for years I’ve tried to classify the difference between peaknik and doomer in the peak oil world. Well the concerns of peak oil, global warming, biodiversity loss, ecosystem services damage, fisheries depletion, economic implosion, industrial waste, in short… environmental and economic sustainability, are all converging at such crucial junctures that the peak oil labels hardly matter any more because we are all talking about the same thing: what are we doing to do to survive the next few decades with some semblance of law and order intact?
Worldchanging author Alex Steffen has classified the difference between “Bright Green”, “Light Green”, “Dark Green” and “Gray”. I have to say I like it.
He fully understands the risks, but sees the solutions. We do need radical change across the board, both technological, economic, cultural (especially in regards to population management policies like neutral immigration laws), systems, design, cityscapes, etc. Almost every human endeavour is going to be shaped by the massive changes required to ensure a sustainable world for our kids. I’m personally fairly sure this is not going to occur without significant pain akin to a “Greater Depression”, but I’m still completely against the doomer meme that prophecies 5 billion of us starving to death as the oil runs out.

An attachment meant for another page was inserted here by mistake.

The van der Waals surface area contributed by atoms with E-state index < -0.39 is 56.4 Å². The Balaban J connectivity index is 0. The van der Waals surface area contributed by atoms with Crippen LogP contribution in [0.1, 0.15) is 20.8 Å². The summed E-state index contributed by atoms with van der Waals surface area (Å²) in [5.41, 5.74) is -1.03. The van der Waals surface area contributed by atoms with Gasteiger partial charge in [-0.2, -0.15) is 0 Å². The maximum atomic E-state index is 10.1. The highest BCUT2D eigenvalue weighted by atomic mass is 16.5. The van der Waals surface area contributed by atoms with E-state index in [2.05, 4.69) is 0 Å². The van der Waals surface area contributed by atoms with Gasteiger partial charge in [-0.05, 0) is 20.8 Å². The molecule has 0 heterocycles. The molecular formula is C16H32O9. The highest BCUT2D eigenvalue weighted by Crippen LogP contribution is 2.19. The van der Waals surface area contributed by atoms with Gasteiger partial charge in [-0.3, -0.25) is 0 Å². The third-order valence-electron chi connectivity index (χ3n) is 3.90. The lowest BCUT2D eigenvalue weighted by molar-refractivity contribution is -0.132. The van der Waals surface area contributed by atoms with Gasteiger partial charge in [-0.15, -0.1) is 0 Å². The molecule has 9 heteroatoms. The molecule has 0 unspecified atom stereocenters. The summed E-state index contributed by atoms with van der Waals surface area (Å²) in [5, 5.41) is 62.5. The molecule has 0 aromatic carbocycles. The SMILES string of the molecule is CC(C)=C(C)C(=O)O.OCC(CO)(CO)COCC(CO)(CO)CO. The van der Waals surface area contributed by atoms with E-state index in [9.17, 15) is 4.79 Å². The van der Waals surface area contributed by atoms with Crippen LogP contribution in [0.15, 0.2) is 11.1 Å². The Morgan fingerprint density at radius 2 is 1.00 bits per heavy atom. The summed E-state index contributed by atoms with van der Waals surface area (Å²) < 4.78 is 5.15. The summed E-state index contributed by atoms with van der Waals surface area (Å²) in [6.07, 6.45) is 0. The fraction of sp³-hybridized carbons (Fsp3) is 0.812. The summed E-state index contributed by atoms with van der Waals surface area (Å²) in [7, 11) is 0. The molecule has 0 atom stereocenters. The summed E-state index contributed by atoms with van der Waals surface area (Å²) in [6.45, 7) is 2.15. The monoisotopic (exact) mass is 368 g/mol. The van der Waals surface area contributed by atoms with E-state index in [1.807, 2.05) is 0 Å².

This dieoff.com meme had tragic consequences for one Australian family. A young man discovered Lifeaftertheoilcrash.net, the same site that sent me over the edge nearly 5 years ago. He then spent days and days studying peak oil, and corresponding with the doomer email list ROEOZ. The father informs me that he decided to leave “this suicide civilization” and committed suicide.
I have often ranted that doomerism either led to an “eat, drink, and be merry for tomorrow we die” mindset, where we may as well just party up big time whle we could, or it could lead to such deep despair that believers could be prompted to feel life just wasn’t worth the struggle. The doomer mindset that reigns at ROEOZ is definitely one of the contributing factors in this case. It is not necessarily the cause. Anyone could just as easily turn around and blame our government for depressing the “peak oil aware” by their blatant denial and inaction to date. Political denial is still something I find surreal and frustrating, and now in a cynical way, kind of entertaining. I can’t really believe that we are this close to the final oil crisis and nothing substantive has been done.
But the doomers must come to terms with the fact that their late night ghost stories do not always function as “risk management scenarios” but can sometimes backfire, tragically. My heart goes out to the family.